7. Molecular Cloning, Expression and Purification of Truncated hpd Fragment of Haemophilus influenzae in Escherichia coli

    PubMed Central

    Behrouzi, Ava; Bouzari, Saeid; Siadat, Seyed Davar; Jafari, Anis; Irani, Shiva

    2015-01-01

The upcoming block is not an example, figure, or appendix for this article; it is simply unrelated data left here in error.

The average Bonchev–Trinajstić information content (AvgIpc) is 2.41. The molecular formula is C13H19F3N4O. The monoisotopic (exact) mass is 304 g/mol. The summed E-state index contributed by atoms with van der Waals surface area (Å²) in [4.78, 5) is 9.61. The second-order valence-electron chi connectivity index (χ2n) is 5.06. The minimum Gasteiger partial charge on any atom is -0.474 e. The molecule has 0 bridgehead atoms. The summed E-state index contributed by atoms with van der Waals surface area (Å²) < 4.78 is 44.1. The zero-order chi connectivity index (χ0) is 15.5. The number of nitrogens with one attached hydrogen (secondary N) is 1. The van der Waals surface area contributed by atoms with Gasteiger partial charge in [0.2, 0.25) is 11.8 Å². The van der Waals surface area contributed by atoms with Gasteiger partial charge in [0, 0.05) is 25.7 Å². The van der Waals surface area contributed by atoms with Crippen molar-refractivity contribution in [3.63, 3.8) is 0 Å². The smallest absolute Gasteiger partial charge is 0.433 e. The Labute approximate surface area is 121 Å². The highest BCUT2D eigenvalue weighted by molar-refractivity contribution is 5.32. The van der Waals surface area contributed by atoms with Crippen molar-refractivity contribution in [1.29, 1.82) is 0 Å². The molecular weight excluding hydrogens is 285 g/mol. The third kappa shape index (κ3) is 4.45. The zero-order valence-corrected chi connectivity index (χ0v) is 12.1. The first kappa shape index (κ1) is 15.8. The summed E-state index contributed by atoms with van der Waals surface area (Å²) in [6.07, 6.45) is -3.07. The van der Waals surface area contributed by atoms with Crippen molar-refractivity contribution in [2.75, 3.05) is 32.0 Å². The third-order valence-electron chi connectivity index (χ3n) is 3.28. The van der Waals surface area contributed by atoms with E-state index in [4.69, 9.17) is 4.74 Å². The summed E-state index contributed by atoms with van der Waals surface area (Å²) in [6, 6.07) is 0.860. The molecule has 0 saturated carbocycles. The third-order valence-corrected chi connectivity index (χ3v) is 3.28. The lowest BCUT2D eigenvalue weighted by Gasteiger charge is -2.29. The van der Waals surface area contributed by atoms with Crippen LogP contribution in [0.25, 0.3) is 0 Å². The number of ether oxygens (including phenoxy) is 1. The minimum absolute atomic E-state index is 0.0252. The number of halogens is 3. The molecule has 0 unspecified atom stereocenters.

Background: Nontypeable Haemophilus influenzae (NTHi) is a significant pathogen in children, causing otitis media, sinusitis, conjunctivitis, pneumonia, and occasionally invasive infections. Protein D (PD) belongs to the minor outer-membrane proteins of H. influenza. Moreover, it has been shown that this protein is one of the most potent vaccine candidates against the NTHi strain. Objectives: In the present study, a new truncated form of PD was designed based on conserved areas, and recombinant truncated PD was expressed. Materials and Methods: Truncated PD was designed using bioinformatics tools, and a 345 bp fragment of the truncated hpd gene was amplified by polymerase chain reaction (PCR) from H. influenzae and subsequently cloned into the prokaryotic expression vector pBAD-gIIIA. In addition, for the expression of the recombinant protein, the pBAD-truncated PD plasmid was transformed into competent TOP10 cells. The recombinant protein was expressed with Arabinose. The expressed protein was purified by affinity chromatography using Ni-NTA resin. Results: The cloning of PD was confirmed by colony-PCR and enzymatic digestion. Arabinose 0.2% was able to efficiently induce protein expression. The SDS-PAGE analysis showed that our constructed pBAD-PD-TOP10 efficiently produced a target recombinant protein with a molecular weight of 16 kDa. A high concentration of the recombinant protein was obtained via the purification process by affinity chromatography. The recombinant PD was reacted with peroxidase-conjugated rabbit anti-mouse immunoglobulins. Conclusions: Our results showed that the recombinant protein produced by the pBAD vector in the Escherichia coli system was very efficient. PMID:26464772